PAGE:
When you ask most people whether religion and work mix, they’ll adamantly insist that they don’t. Work is all about being productive and selling as many goods and services as you can, while religion is about matters of the heart.
But when you think about it, there is an inevitable overlap between the two. When you leave for work in the morning, you don’t leave your religion at your front door. Instead, you bring all your beliefs with you to the office and they inform the decisions that you make.
Thus, insisting that work and religion shouldn’t mix is a fool’s errand. If you are somebody who has the slightest shred of integrity, it is impossible.
The important thing here is not to impose your beliefs on any of your colleagues. If you want to share your experience of learning about your religion with your peers, you can attend to your local communities and not bring that to work. You can also explore your religion by developing individual plans adapted to your own learning pace, such as a youth curriculum for church, which can also be shared with others. You choose to share your beliefs with your coworkers, but make sure not to make anyone uncomfortable with that.
Naturally, the extent to which you have to bring religion into your work depends on your role. If you are harmlessly pushing papers in a back office somewhere, it is unlikely that ethics will ever be a problem for you. Your religion and job can peacefully coexist side by side for decades without stepping on each other’s toes.
However, in some roles, you may find that your work does put you at risk of compromising your moral integrity. You may find yourself making decisions that seem to go against the spirit of your faith.
We’ve seen this phenomenon increasing in recent years as traditional values receded and critical theory came to prominence. Many people feel like society is forcing them to act against their conscience in their work. Tech company professionals, for instance, are having to censor things that many of them actually believe in.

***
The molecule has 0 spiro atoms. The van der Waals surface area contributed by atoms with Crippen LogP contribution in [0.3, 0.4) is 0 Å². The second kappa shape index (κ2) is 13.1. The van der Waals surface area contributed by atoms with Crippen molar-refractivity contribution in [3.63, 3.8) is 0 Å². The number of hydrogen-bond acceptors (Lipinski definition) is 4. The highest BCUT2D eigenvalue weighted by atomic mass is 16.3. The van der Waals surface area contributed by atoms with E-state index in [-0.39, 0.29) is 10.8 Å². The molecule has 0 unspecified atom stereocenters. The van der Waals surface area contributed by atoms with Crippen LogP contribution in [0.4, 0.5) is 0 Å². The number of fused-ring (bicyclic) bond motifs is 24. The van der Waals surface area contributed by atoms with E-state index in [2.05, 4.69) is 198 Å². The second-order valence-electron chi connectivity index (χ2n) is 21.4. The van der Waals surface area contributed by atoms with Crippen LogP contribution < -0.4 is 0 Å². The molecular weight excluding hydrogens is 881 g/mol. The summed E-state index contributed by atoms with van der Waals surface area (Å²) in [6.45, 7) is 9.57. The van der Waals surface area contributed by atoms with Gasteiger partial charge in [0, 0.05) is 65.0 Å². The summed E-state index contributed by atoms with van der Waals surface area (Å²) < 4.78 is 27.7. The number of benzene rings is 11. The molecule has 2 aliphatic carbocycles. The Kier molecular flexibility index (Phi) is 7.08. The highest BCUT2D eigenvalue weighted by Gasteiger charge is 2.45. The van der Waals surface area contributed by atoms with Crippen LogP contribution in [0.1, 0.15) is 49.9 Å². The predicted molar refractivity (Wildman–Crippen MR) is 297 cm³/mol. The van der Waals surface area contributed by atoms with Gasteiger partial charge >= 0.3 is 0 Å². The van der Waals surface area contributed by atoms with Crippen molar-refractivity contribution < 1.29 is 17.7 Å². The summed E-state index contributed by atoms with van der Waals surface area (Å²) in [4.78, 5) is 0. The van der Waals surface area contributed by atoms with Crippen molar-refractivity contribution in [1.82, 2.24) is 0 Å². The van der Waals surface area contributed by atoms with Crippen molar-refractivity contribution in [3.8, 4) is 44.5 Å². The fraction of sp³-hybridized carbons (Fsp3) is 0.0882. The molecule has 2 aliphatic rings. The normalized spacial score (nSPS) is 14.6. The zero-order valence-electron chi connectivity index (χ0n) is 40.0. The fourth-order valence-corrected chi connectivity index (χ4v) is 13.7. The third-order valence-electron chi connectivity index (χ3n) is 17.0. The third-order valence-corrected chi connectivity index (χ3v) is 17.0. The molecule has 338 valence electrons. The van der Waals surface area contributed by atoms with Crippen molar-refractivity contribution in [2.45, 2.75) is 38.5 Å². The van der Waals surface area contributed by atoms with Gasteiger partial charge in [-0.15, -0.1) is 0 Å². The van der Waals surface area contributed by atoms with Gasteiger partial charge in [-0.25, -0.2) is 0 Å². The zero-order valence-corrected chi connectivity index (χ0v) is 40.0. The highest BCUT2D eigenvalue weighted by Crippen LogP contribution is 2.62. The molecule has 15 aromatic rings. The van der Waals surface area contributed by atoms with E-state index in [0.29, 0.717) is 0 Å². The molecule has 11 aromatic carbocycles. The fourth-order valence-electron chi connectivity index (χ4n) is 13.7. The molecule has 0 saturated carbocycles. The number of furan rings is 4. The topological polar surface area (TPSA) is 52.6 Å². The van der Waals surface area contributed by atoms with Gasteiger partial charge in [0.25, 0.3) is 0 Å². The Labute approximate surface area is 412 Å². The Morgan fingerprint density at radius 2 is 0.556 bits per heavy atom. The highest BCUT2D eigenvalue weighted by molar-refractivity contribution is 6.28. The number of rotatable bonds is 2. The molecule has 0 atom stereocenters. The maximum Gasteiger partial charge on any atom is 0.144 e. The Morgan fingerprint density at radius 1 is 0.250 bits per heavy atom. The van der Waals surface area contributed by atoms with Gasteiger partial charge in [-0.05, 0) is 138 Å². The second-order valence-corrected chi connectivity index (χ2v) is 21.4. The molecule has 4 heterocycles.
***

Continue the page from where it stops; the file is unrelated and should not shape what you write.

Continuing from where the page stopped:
The problem, therefore, isn’t religion itself. That can remain a private matter. The issue is the way the modern world of work attempts to force many people to abandon their integrity and go against their religion’s moral teachings. It’s not about trying to convert fellow coworkers, but rather resist compromising on one’s ethics.
For many workers, the best option is to go and see a chaplain. Companies are now providing this kind of religious support because they know that employees demand it.
Contrary to popular belief, religion isn’t disappearing. Instead, it is having a bit of a resurgence after the failure of modernism to provide real answers to life’s basic questions. People don’t want to accept that we live in an impersonal, mechanical universe. They want to believe that there is something unknown and mystical beyond it all, pulling the strings.
Some companies actively seek out members of religious faiths because they believe that they are more trustworthy and committed to their roles. So in this sense, having a religion on your CV might actually be an advantage.
We’re also seeing the rise of decidedly religious companies. These organisations actually put in place policies that allow them to upholdreligious teachings – at least as far as the law allows. They are a form of parallel structure that runs alongside mainstream, secular companies, providing consumers with an alternative.
Ultimately, people who feel like their jobs are going against their religions should seek to change one or the other. The worst outcome is living without integrity.
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